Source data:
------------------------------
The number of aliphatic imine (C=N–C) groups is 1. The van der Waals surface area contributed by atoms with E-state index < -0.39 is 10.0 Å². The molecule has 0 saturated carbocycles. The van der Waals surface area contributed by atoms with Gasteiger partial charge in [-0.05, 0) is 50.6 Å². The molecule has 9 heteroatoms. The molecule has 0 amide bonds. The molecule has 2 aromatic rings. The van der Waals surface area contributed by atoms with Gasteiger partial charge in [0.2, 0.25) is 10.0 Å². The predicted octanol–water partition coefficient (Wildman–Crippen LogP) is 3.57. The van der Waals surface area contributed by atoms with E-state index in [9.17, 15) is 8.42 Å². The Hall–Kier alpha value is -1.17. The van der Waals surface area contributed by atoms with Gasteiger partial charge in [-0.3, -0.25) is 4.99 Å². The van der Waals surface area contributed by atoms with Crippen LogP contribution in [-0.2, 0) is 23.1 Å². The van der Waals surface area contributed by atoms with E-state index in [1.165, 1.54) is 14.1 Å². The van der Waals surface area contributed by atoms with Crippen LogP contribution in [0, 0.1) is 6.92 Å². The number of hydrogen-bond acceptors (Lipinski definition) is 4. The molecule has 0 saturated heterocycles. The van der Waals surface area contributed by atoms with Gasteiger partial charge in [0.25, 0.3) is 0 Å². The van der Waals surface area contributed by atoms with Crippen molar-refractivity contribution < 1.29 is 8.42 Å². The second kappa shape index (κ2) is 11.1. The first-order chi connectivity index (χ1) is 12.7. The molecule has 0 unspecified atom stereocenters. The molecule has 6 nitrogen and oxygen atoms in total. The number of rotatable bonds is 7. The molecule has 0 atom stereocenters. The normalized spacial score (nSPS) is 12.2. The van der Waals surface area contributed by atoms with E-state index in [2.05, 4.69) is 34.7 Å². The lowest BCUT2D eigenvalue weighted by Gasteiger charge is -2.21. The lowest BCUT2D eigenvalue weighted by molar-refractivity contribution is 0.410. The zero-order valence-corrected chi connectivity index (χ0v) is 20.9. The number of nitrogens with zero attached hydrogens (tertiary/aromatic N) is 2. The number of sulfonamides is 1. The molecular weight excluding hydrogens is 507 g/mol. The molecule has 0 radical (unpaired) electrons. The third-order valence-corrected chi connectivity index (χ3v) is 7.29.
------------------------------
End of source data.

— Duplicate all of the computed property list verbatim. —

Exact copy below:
The number of aliphatic imine (C=N–C) groups is 1. The van der Waals surface area contributed by atoms with E-state index < -0.39 is 10.0 Å². The molecule has 0 saturated carbocycles. The van der Waals surface area contributed by atoms with Gasteiger partial charge in [-0.05, 0) is 50.6 Å². The molecule has 9 heteroatoms. The molecule has 0 amide bonds. The molecule has 2 aromatic rings. The van der Waals surface area contributed by atoms with Gasteiger partial charge in [0.2, 0.25) is 10.0 Å². The predicted octanol–water partition coefficient (Wildman–Crippen LogP) is 3.57. The van der Waals surface area contributed by atoms with E-state index in [9.17, 15) is 8.42 Å². The Hall–Kier alpha value is -1.17. The van der Waals surface area contributed by atoms with Gasteiger partial charge in [-0.3, -0.25) is 4.99 Å². The van der Waals surface area contributed by atoms with Crippen LogP contribution in [-0.2, 0) is 23.1 Å². The van der Waals surface area contributed by atoms with E-state index in [1.165, 1.54) is 14.1 Å². The van der Waals surface area contributed by atoms with Crippen LogP contribution in [0, 0.1) is 6.92 Å². The number of hydrogen-bond acceptors (Lipinski definition) is 4. The molecule has 0 saturated heterocycles. The van der Waals surface area contributed by atoms with Gasteiger partial charge in [0.25, 0.3) is 0 Å². The van der Waals surface area contributed by atoms with Crippen molar-refractivity contribution < 1.29 is 8.42 Å². The second kappa shape index (κ2) is 11.1. The first-order chi connectivity index (χ1) is 12.7. The molecule has 0 unspecified atom stereocenters. The molecule has 6 nitrogen and oxygen atoms in total. The number of rotatable bonds is 7. The molecule has 0 atom stereocenters. The normalized spacial score (nSPS) is 12.2. The van der Waals surface area contributed by atoms with E-state index in [2.05, 4.69) is 34.7 Å². The lowest BCUT2D eigenvalue weighted by Gasteiger charge is -2.21. The lowest BCUT2D eigenvalue weighted by molar-refractivity contribution is 0.410. The zero-order valence-corrected chi connectivity index (χ0v) is 20.9. The number of nitrogens with zero attached hydrogens (tertiary/aromatic N) is 2. The number of sulfonamides is 1. The molecular weight excluding hydrogens is 507 g/mol. The molecule has 0 radical (unpaired) electrons. The third-order valence-corrected chi connectivity index (χ3v) is 7.29.